It is unlikely that the contribution of Myo1b to anterograde migration of the actin waves consequently impacts the actin network in the growth cones. Indeed, the F-actin–containing P-domain of the growth cone was enlarged in Myo1b-depleted cells, whereas anterograde propagation of the actin waves was inhibited, which is expected to reduce F-actin in this region. In contrast, overexpression of Myo1b increased the percentage of cells with axon-like protrusions and decreased the size of the F-actin network in the growth cones. Nevertheless, it did not disturb the actin wave propagation, whereas it induced the accumulation of Kif5C at the tip of the neurites. This suggests that overexpression of Myo1b perturbs the distribution of the microtubules via another means. According to a previous study, disruption of the actin network in the growth cone produced neurons with multiple axon-like protrusions because of microtubule polymerization extending to the tip of the neurites (Bradke and Dotti, 1999). Indeed, we observed that the important reduction of the actin network in the growth cones resulting from overexpression of Myo1b favors the presence of microtubules to the tips of neurites. Thus, overexpression of Myo1b may lead to the formation of multiple axon-like structures by increasing the instability of F-actin in the growth cone and consequently facilitating microtubule polymerization and Kif5C accumulation at the tip of the neurites. In contrast, reduced expression of Myo1b that we showed to increase the size of the actin network in the growth cone may increase F-actin stability in the growth cones. These observations collectively underline the impact of Myo1b on the organization of F-actin in the growth cone, which is of key import for axon formation.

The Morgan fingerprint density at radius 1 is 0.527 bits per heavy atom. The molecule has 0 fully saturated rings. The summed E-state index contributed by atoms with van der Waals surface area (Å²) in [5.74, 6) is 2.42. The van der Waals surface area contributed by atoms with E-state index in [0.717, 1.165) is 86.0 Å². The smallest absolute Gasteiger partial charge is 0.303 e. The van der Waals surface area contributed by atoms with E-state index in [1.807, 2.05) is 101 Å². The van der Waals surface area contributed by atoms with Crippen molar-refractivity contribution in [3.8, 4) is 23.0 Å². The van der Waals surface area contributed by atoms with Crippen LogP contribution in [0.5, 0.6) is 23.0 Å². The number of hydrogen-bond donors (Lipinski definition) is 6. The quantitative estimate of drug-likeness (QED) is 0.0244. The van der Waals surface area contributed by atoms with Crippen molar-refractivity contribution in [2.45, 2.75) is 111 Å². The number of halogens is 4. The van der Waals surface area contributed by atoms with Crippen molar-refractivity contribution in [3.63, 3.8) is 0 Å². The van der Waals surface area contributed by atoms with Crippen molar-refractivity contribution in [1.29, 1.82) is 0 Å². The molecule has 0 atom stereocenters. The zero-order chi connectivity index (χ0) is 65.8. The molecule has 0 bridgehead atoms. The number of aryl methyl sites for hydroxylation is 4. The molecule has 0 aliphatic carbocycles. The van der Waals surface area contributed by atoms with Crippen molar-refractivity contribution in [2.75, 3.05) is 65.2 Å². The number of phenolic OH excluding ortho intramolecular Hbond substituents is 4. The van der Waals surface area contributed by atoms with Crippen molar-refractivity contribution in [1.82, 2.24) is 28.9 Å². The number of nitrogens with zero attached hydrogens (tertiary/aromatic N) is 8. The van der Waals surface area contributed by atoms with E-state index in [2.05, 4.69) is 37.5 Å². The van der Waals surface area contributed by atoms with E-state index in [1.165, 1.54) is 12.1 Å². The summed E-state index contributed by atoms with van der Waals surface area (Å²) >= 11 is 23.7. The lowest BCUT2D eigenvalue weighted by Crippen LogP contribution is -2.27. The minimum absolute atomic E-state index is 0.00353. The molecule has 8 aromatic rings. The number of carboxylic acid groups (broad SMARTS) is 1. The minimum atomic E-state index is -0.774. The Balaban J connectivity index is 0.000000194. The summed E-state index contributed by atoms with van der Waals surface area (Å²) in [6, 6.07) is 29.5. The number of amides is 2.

Expression of Myo1b PH mutant did not induce the formation of multiple axon-like structures and did not reduce the size of the F-actin network in the growth cone as much as Myo1b overexpression, suggesting that the instability of F-actin in the growth cones induced by Myo1b overexpression required its interaction with the plasma membrane. However, expression of this mutant increased the percentage of cells that do not form axons and perturbed the anterograde migration of actin waves. Because of its inability to interact with PIP2, the PH mutant was principally in the cytoplasm. It may consequently perturb to some extent the organization of F-actin in the growth cone and the actin waves and therefore their propagation. Collectively, our observations strongly suggest that by coupling F-actin to the membrane Myo1b regulates actin architecture both in the growth cone and in actin waves.